A friend of mine suddenly stopped going to church because his teenage son was arrested for selling pot. Yes, he is a scary drug dealer and probably has connections to Mexican drug cartels and has been involved in murder, abduction and child slave labor. Actually, he just sold pot to a friend who entrapped him in an effort to have his own charges dropped. Back to my friend, he was embarrassed and ashamed that this happened to his family and nobody from his church reached out to him. He admitted to me that he was an atheist and church had no value to him, he was only going out of a Catholic obligation to a nascent guilt. I disagreed with him that he shouldn’t attend because they needed him and he needed them, but he needs to work through this on his own. However, here are some generic reasons and granted, I am grasping here but indulge me.
1) Church gives you a place where you can breath. Many people will say that they don’t sing but in your everyday life, you sing. If you yell, you are using the same body parts and emotion that goes into singing. If you scream, the same. Do you speak with inflection such as you would when you speak with surprise, tenderness, comfort, imitation, sarcasm or chiding? All that is part of the singing apparatus too so, yes, you sing. The difference between saying those things and singing them though, that is where the difference lies. When you sing, you are sustaining tones which forces you to awaken muscles between your ribs, your diaphragm, your chest and head. An added benefit to actual singing is that you are taking in oxygen more deeply and richly than you would only by speaking. That increased oxygen gets in your blood where it goes straight to your brain and muscles which are nourished and repaired by the newly oxygenated blood. Singing is healthy. If you are a health nut, singing should be part of your weekly routine and church is a perfect place to exercise those muscles without the worry of someone hearing you. If your church has a pipe organ, there is even more acoustical space to hide in. Pianos and guitars have a natural decay and less secure to hide your voice therein. Once you play a sound on any of these instruments the sound immediately begins to decay, necessitating more fills and chords. But singing doesn’t work this way, and the continuity of the sung line is often disrupted. The organ’s sound lifts and sustains the voice of the congregation through each phrase and guiding each breath. The organ thrives in an open room and it fills the room almost like sunlight through open windows, the organ warmly invites even hesitant and untrained singers to join in. An amplified band gives you a directional, electronic copy of the instruments. The pipe organ needs no amplification; the natural sound of the instrument itself fills the space evenly and fully with its massive range. The organ can breathe musical life into any part of the Gospel story and your body.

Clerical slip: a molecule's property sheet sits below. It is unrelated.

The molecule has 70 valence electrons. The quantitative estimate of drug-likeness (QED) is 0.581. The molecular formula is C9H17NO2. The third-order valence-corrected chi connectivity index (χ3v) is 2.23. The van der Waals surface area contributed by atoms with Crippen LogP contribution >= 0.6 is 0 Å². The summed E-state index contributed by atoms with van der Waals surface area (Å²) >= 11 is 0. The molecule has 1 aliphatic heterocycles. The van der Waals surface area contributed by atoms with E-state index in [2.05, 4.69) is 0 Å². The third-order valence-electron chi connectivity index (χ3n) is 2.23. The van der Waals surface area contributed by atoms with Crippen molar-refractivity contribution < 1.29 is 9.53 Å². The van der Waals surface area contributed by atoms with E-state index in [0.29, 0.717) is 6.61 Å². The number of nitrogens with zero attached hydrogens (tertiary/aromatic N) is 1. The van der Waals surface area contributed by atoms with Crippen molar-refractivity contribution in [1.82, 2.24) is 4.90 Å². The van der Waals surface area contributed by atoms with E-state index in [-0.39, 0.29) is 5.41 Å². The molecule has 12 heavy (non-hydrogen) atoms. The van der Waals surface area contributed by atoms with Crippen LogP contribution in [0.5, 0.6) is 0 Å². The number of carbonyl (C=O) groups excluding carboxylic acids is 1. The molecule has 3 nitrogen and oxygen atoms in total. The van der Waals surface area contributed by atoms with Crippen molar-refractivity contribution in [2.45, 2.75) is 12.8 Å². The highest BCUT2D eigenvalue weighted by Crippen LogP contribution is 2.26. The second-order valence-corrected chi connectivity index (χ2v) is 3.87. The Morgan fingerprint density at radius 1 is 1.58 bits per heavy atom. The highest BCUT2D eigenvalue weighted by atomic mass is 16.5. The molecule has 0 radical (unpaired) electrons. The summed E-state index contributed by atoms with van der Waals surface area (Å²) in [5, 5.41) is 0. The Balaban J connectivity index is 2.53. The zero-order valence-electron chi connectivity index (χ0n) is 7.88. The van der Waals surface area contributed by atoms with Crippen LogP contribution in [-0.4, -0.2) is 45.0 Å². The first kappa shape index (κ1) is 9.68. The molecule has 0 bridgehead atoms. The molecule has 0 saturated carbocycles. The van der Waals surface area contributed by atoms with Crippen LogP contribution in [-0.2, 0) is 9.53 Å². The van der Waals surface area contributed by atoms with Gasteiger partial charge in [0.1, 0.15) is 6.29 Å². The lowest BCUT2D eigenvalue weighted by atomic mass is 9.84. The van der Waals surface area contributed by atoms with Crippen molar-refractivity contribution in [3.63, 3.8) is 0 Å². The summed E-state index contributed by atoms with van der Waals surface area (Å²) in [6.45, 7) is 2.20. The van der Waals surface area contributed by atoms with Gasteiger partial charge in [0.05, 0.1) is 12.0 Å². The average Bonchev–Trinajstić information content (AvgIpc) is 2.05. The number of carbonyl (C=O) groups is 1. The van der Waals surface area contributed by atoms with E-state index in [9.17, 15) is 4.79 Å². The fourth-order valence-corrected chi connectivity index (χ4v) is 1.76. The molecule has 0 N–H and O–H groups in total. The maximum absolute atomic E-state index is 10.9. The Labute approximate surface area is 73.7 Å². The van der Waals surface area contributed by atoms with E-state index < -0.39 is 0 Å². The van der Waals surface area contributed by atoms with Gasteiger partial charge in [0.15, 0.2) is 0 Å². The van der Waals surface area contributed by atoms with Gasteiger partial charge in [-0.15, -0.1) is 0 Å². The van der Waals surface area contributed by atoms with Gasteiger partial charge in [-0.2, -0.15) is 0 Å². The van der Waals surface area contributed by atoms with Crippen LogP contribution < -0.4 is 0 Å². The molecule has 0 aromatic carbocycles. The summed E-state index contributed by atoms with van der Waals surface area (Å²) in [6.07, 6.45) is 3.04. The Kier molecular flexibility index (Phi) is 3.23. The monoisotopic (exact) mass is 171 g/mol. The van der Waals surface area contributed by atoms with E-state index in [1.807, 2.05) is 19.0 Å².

1a) When you hear music, there are fireworks going off in your brain. FMRI scans have shown that when people listen to music, multiple areas of the brain light up and when participating, music engages practically every area of the brain at once, especially the motor, visual and auditory cortex. Strengthening those areas of the brain allow us to apply those strengths to other activities. This also bridges the activity in the corpus callosum which regulates the left and right hemisphere of the brain. This allows you to solve problems more effectively and creatively in both academic and social settings. Because crafting music also involves understanding emotional content and message, musicians often have higher levels of executive function; a category of interlinked tasks which include planning, strategizing and attention to detail and requires simultaneous analysis of both cognitive and emotional aspects. This ability also has an impact on how our memory systems work. Transubstantiation may become more physical for after singing an hour in church you will leave a different person, more energized, alert and cerebrally attentive.
2) Along the lines of music, attending the right church is a great place to hear masterworks of choral, instrumental and organ literature from the 14th, 15th, 16th, 17th, 18th, 19th, 20th and 21st century, all in one place. Sure, you can buy a CD or find classical stations on the radio but hearing it live in the space the music was designed and composed for is much better. Even if you don’t sing, sitting there gives you the opportunity to set aside some time to reflect on your life in a holy space with holy sounds among holy people.
3) You will be supporting local musicians. Many musicians in churches are volunteers but a few of them such as the director or accompanist are probably paid. Many of these people also play in clubs, bands, bars, are involved in community theater, compose and teach. By supporting them in the church, you are supporting the circle of music in the community.
4) Going to church also helps you to find community. My friend, whose son was arrested could have found support, comfort and community but unfortunately his church was also embarrassed about the situation and didn’t realize that not to act is to act. It takes a lot of courageous effort to cultivate that sense of courage to seek and heal. However, after that courage is marshaled, it will be discovered that it takes no effort or courage at all to heal. I know of another church whose pastor lives in his own house so the rectory was empty. When one of the elderly members fell into financial instability, there was no question that she could stay at the rectory free of charge. That is what church communities do for one another. So, you don’t have to go to church to find out what they can do for you, you can go to find out what you can do for them. It is in serving others that we are served.